At the beginning, Cherry and his team focused on local markets in the South, assuming that Ernest's good ol' boy persona would only work there. But it turns out that there's an Ernest in every corner of the country, and before long he was playing in more than 200 markets. The advertisements followed a fairly strict structure, with Ernest butting in on his next door neighbor Vern, often at home, talking up the featured product or service, then suffering some pratfall that injured himself and/or destroyed something of Vern's. His sentences would often be punctuated with a "Know what I mean?" — or rather, "Knowhutimean?" — which quickly became a well-worn catchphrase, along with his Steve Martin-esque "Ewwww-hewwwwwwww" sound of disgust. Perhaps the best creative choice Cherry made was the one first born out of necessity: Making "Vern" an unseen character represented by the camera, making the audience an unwitting scene partner to Ernest's antics, and thus giving them permission to be both entertained and annoyed by the character.

The Ernest Movies No One Remembers

In 1983, Cherry and Varney put together a one-hour television special, "Hey Vern, It's My Family Album," in which Ernest corners Vern up on his roof and forces him to hear stories about all of the Worrell ancestors. That framing device kept the popular Ernest character in play while allowing Varney to flex his character muscles, playing each historical Worrell in short comedy sketches, as when frontier ancestor Davy Worrell pretends to be an entire fort's worth of soldiers in order to hold back a Native war party. Speaking to the Nashville Scene years later, Cherry called it "our favorite," even though it wasn't widely seen. "The syndication on it was weak, and we were green."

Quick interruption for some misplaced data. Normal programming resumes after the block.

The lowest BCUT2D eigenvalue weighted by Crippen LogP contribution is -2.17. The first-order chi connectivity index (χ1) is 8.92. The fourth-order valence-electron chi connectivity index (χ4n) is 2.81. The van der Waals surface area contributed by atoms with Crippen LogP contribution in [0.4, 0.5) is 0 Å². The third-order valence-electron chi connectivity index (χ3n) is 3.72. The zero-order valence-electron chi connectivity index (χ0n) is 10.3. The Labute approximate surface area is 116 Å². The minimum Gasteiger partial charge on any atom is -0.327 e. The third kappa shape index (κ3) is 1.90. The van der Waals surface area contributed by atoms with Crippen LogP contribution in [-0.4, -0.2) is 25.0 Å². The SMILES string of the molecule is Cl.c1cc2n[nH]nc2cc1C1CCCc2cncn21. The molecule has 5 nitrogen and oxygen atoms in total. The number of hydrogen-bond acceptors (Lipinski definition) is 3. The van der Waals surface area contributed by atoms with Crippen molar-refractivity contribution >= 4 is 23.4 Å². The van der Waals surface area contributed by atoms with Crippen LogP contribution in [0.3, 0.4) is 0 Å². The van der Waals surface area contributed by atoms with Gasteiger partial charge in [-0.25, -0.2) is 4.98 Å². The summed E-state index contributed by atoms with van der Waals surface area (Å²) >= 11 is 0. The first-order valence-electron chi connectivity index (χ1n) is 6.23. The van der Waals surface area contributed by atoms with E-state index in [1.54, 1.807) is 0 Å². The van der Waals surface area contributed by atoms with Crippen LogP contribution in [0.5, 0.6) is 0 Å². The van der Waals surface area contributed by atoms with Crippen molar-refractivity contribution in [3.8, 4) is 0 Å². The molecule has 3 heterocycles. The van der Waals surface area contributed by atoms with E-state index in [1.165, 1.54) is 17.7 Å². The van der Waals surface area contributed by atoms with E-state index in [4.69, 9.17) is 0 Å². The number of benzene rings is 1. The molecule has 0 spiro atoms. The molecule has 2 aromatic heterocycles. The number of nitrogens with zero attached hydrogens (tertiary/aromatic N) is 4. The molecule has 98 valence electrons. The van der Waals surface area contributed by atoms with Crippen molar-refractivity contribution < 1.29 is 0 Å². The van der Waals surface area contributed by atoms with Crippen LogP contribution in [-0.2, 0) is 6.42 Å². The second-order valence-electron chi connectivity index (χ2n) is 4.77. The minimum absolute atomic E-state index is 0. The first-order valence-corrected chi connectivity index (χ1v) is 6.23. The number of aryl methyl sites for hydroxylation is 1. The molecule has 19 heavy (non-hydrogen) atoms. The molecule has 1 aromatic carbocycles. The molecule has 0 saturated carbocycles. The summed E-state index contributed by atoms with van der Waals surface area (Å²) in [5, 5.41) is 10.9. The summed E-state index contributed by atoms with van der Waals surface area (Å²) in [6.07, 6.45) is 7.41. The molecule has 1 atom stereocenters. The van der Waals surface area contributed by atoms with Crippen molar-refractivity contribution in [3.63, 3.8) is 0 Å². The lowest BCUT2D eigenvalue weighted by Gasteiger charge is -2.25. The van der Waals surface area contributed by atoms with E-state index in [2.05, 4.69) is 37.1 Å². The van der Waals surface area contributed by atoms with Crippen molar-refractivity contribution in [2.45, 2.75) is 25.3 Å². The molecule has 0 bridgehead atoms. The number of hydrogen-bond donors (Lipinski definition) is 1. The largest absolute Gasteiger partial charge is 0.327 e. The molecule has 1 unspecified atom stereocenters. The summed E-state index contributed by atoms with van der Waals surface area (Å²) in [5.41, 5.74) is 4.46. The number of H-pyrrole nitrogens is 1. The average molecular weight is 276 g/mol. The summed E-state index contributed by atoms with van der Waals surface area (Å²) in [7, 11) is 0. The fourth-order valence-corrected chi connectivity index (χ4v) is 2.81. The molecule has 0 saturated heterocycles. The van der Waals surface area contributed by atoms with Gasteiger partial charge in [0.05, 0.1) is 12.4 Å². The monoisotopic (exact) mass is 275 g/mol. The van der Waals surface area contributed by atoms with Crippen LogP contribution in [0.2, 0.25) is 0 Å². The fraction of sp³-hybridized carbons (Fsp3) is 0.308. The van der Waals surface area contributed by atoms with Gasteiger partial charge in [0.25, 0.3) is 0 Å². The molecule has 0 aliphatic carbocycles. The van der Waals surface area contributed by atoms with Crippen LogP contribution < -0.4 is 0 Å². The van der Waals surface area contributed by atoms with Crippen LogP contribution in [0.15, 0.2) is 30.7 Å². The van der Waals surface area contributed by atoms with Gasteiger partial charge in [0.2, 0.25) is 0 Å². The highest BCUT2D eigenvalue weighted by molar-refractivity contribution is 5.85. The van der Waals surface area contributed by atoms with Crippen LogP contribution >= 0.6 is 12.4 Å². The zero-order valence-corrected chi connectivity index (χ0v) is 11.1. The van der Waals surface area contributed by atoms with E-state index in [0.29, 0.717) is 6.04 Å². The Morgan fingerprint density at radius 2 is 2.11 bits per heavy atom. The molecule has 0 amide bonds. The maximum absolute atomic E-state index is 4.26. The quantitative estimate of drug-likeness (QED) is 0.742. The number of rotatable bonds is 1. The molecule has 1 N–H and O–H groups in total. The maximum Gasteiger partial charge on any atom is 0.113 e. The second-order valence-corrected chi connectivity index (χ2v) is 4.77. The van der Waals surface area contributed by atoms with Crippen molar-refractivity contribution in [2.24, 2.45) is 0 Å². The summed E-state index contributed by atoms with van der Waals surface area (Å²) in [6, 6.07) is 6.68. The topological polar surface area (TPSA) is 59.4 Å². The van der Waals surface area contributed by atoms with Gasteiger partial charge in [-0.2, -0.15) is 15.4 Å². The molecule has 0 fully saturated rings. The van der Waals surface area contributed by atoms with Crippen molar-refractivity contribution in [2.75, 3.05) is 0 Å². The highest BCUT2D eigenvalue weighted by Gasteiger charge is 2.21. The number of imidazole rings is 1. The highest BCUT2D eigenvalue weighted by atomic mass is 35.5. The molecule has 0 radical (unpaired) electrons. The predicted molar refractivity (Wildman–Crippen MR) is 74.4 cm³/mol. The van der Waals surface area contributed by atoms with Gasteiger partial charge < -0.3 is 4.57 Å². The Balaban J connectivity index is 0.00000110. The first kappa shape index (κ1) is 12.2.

Two years later, Cherry tried his hand at writing and directing a feature film, which ended up being even more obscure than "Hey Vern, It's My Family Album." "Dr. Otto and the Riddle of the Gloom Beam" was a low-budget sci-fi comedy produced by the Carden and Cherry agency, and like "Family Album," featured Varney in a variety of roles — including the eponymous mad scientist, whose gloom beam is used to disrupt the world's economy. A high-tech contraption known as the "changing coffin" allows Dr. Otto to transform into different likenesses, including Ernest in the film's final scene. Though Ernest has little to do in the film, the appearance of the character became a major selling point, as seen in its Ernest-centric promotional art.

Ernest Mania

Despite those two less-than-successful attempts to make the leap from commercials to film, Ernest's star continued to rise throughout the mid-1980s, to the delight and confusion of Cherry and Varney. When asked what makes Ernest so appealing in a 1984 CBS Evening News segment, Cherry replied with a laugh, "Beats me! It amazes me every day!" When CBS ran a second segment on Ernest just a year later, Cherry's response to the same question was a little more thoughtful: "He's a cult figure for middle America. They'd say, 'You know, I may be on the bottom of the heap, but I'm above that guy.'"

During those years, the best of Ernest's 2,000 commercial appearances were collected into a VHS series. Ernest found himself in bookstores in 1986 with "The Ernest P. Worrell World Book of Knawledge." Varney made public appearances in character all over the country, and even made it to the White House for a belated April Fools Day joke, introduced during a press briefing as the Reagan administration's new chief economist. But it was an appearance at the Indianapolis 500 in 1986 that marked a turning point for both Varney and his alter ego. Cherry recalled to the Los Angeles Times that, during the race, Ernest rode in a pace car alongside Mickey Mouse ... and Ernest got the bigger reaction from the crowd. When you upstage Mickey Mouse, people are bound to take notice, and two people in particular did: Film executives Michael Eisner and Jeffrey Katzenberg, who had recently taken the reins at Disney.

Ernest Goes to Hollywood